By Associate Professor Doug NeJaime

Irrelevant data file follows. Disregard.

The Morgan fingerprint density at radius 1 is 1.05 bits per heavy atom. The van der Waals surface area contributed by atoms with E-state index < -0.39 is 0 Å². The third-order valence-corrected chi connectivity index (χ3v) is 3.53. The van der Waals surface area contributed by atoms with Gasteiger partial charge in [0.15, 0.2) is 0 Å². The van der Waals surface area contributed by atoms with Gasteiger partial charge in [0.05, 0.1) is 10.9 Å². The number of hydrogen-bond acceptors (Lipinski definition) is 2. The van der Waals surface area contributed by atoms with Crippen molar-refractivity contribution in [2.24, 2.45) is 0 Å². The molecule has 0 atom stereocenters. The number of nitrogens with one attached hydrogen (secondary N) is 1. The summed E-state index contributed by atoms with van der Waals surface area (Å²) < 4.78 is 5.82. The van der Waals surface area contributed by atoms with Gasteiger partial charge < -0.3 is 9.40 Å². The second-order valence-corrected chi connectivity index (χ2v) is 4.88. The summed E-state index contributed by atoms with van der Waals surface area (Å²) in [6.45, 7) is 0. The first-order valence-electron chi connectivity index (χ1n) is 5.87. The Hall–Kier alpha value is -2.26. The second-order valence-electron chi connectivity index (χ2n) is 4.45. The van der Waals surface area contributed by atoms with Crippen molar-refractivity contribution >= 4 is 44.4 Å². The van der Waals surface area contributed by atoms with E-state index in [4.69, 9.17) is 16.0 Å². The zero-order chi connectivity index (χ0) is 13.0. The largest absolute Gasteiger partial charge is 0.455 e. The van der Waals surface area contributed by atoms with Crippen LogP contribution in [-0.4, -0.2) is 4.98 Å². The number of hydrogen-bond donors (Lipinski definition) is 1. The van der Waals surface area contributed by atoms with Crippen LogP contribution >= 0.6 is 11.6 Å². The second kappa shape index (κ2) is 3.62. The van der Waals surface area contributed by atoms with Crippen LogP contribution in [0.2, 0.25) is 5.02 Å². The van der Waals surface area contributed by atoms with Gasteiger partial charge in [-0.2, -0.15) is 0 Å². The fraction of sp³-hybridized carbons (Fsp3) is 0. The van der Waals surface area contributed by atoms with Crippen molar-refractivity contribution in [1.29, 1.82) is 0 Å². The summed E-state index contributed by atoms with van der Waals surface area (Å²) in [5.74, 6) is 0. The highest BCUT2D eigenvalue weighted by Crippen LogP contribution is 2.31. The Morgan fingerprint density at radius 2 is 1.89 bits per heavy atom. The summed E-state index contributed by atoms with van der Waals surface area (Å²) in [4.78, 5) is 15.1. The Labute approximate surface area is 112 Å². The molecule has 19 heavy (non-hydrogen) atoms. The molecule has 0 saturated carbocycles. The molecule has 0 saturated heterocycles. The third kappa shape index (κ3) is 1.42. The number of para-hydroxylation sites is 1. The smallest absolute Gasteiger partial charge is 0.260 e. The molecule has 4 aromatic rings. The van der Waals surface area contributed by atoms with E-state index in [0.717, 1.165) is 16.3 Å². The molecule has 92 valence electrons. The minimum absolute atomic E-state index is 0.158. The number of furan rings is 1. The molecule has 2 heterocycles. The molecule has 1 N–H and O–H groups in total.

In a 2-1 decision, the Ninth Circuit Court of Appeals ruled that Proposition 8, the California constitutional amendment that eliminated the right to marry for same-sex couples, violates the federal Constitution. Writing for the court, Judge Reinhardt decided the case in the most narrow fashion available, basing his holding on the unique situation in California. The state maintains an entirely separate system for same-sex couples (domestic partnership) and provides all the same state-law rights and benefits of marriage through that system. In addition, unlike in other states, same-sex couples enjoyed the right to marry in California and had that right withdrawn by Proposition 8. Based on these unique facts, the court concluded that Proposition 8 fails to meet even the lowest level of scrutiny under the federal Equal Protection Clause. By ruling in a narrow fashion and basing its holding on the reasoning of Romer v. Evans (the U.S. Supreme Court decision striking down Colorado's Amendment 2, which withdrew and prohibited antidiscrimination protections for lesbians and gay men), the Ninth Circuit decided the case in a way that would allow the Supreme Court to affirm without having to significantly expand on its existing jurisprudence and without having to rule on marriage for same-sex couples on a national scale. In effect, the Ninth Circuit's decision allows the Supreme Court to continue the incremental, case-by-case trajectory of marriage for same-sex couples in the United States.